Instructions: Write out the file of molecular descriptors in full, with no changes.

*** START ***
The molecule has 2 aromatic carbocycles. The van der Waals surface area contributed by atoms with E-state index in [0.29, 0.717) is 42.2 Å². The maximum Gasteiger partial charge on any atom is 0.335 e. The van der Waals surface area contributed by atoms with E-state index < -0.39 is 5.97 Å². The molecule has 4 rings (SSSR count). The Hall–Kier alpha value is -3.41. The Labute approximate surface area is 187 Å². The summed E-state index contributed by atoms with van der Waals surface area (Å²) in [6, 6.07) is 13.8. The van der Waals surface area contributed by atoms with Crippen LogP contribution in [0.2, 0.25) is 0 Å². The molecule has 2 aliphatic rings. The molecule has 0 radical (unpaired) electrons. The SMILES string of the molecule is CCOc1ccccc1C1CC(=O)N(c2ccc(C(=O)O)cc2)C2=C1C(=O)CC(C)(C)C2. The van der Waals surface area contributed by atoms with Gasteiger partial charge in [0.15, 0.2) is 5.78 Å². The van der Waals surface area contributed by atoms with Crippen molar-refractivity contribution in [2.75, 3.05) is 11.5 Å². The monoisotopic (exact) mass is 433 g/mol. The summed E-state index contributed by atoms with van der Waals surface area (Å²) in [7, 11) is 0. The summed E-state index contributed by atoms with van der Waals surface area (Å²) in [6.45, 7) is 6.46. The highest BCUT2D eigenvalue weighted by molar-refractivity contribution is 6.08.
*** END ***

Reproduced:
The molecule has 2 aromatic carbocycles. The van der Waals surface area contributed by atoms with E-state index in [0.29, 0.717) is 42.2 Å². The maximum Gasteiger partial charge on any atom is 0.335 e. The van der Waals surface area contributed by atoms with E-state index < -0.39 is 5.97 Å². The molecule has 4 rings (SSSR count). The Hall–Kier alpha value is -3.41. The Labute approximate surface area is 187 Å². The summed E-state index contributed by atoms with van der Waals surface area (Å²) in [6, 6.07) is 13.8. The van der Waals surface area contributed by atoms with Crippen LogP contribution in [0.2, 0.25) is 0 Å². The molecule has 2 aliphatic rings. The molecule has 0 radical (unpaired) electrons. The SMILES string of the molecule is CCOc1ccccc1C1CC(=O)N(c2ccc(C(=O)O)cc2)C2=C1C(=O)CC(C)(C)C2. The van der Waals surface area contributed by atoms with Gasteiger partial charge in [0.15, 0.2) is 5.78 Å². The van der Waals surface area contributed by atoms with Crippen molar-refractivity contribution in [2.75, 3.05) is 11.5 Å². The monoisotopic (exact) mass is 433 g/mol. The summed E-state index contributed by atoms with van der Waals surface area (Å²) in [7, 11) is 0. The summed E-state index contributed by atoms with van der Waals surface area (Å²) in [6.45, 7) is 6.46. The highest BCUT2D eigenvalue weighted by molar-refractivity contribution is 6.08.